Novak Djokovic has expressed his desire to win the French Open for his former coach Jelena Gencic, who died at the weekend.
Gencic, 77, suffered a heart attack on Saturday, but the news was kept from Djokovic until after his match against Grigor Dimitrov that evening in order to avoid distracting the world number one.
Gencic became Djokovic's coach when the Serb was just six years old, and the news of her death has spurred him on to try to win the tournament.
"It hasn't been easy, but this is life. Life gives you things, takes away close people in your life, and Jelena was my first coach, like my second mother. We were very close throughout my whole life, and she taught me a lot of things that are part of me, part of my character today, and I have the nicest memories of her," said Djokovic.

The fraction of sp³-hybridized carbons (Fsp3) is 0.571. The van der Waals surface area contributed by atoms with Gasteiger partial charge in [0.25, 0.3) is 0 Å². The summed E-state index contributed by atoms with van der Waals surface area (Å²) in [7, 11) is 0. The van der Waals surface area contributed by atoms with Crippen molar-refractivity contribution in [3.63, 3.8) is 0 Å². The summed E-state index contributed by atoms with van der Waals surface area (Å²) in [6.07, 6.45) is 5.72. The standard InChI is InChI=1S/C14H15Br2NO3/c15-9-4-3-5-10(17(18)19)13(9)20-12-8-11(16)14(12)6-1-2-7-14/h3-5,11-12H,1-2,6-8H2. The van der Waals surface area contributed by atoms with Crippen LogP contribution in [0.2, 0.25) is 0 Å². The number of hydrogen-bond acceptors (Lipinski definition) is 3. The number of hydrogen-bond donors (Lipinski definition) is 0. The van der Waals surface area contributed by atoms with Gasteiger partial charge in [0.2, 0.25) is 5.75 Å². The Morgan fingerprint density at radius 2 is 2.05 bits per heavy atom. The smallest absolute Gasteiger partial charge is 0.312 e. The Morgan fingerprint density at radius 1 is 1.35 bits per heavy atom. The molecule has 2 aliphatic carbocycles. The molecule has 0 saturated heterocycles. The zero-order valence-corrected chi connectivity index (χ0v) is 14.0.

"This is something that will stay forever and hopefully I will be able to continue on and follow up where she stopped with her legacy, because she left so much knowledge to me and to the people that were close to her. She never got married, she never had kids, so tennis was all she had in life. She was 77 years old, and before she passed away two days ago, last week she was giving lessons to kids. She's one of the most incredible people I ever knew.
"I feel even more responsible now to go all the way in this tournament. I want to do it for her, also. I remember the last conversation we had two weeks ago about Roland Garros. She told me, 'Listen, you have to focus, you have to give your attention to this tournament. This is a tournament you need to win.' She was giving me this kind of inspiration and motivation even more. So now I feel in her honour that I need to go all the way."